Rocket Lab, the private space company that launches rockets every few weeks, revealed that its most recent launch included a secret payload developed by the company itself. Called ‘Photon’, this payload was a demonstration of Rocket Lab’s latest business initiative, which will allow the company to offer ‘end-to-end space solutions’ to customers who need them. The Photon satellite is the first that was designed and built internally by Rocket Lab.
The secret payload was launched as part of the launch of Rocket Lab’s 14th Electron rocket, entitled ‘I Can’t Believe It’s Not Optical’. The launch took place in New Zealand on August 31 and was a success. What we didn’t know at the time was that the Rocket Lab secretly deployed its own payload in the form of its modified Kick Stage to introduce a new satellite mode.
This happened after the Electron mission deployed the small payload of the customer it carried – the one the public was informed about. The company explains that Photon is essentially a two-in-one spacecraft; first he worked to deploy the customer’s payloads, then switched to satellite mode to carry out his own mission.
This demonstration vehicle was called ‘First Light’ and was used to prove that Rocket Lab can offer its customers end-to-end space mission capabilities. Speaking of the achievement, Rocket Lab founder and CEO Peter Beck said:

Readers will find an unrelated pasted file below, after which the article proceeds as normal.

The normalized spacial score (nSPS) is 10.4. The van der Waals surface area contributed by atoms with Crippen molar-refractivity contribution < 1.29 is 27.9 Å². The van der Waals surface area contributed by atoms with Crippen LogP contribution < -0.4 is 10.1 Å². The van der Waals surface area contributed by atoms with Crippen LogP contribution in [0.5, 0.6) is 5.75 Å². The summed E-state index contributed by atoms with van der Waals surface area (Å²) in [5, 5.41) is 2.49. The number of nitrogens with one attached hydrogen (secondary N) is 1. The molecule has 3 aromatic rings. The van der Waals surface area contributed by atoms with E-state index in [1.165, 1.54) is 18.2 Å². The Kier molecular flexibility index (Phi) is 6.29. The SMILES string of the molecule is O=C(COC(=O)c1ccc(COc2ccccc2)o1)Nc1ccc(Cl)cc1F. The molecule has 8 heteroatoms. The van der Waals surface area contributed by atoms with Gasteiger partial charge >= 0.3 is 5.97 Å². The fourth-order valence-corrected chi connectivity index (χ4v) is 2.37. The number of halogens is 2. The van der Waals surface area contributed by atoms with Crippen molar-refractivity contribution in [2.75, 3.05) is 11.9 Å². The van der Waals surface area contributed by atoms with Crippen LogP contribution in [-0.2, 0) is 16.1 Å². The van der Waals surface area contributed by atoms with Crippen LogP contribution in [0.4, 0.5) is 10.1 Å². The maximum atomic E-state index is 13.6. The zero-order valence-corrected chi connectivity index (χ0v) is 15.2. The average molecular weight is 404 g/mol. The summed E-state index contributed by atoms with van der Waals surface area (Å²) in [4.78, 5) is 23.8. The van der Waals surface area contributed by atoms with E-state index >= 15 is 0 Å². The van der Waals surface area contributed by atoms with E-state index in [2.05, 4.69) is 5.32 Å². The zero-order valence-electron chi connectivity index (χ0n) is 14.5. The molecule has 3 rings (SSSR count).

We started with launch and solved it, releasing small satellites from the time and orbit constraints experienced when flying on larger launch vehicles. Now we’ve simplified satellites too. Launching the first Photon mission marks a major turning point for space users – it’s now easier to launch and operate a space mission than it has ever been. When our customers choose a launch-plus-spacecraft mission with Electron and Photon, they immediately eliminate the complexity, risk, and delays associated with having to build their own satellite hardware and procure a separate launch.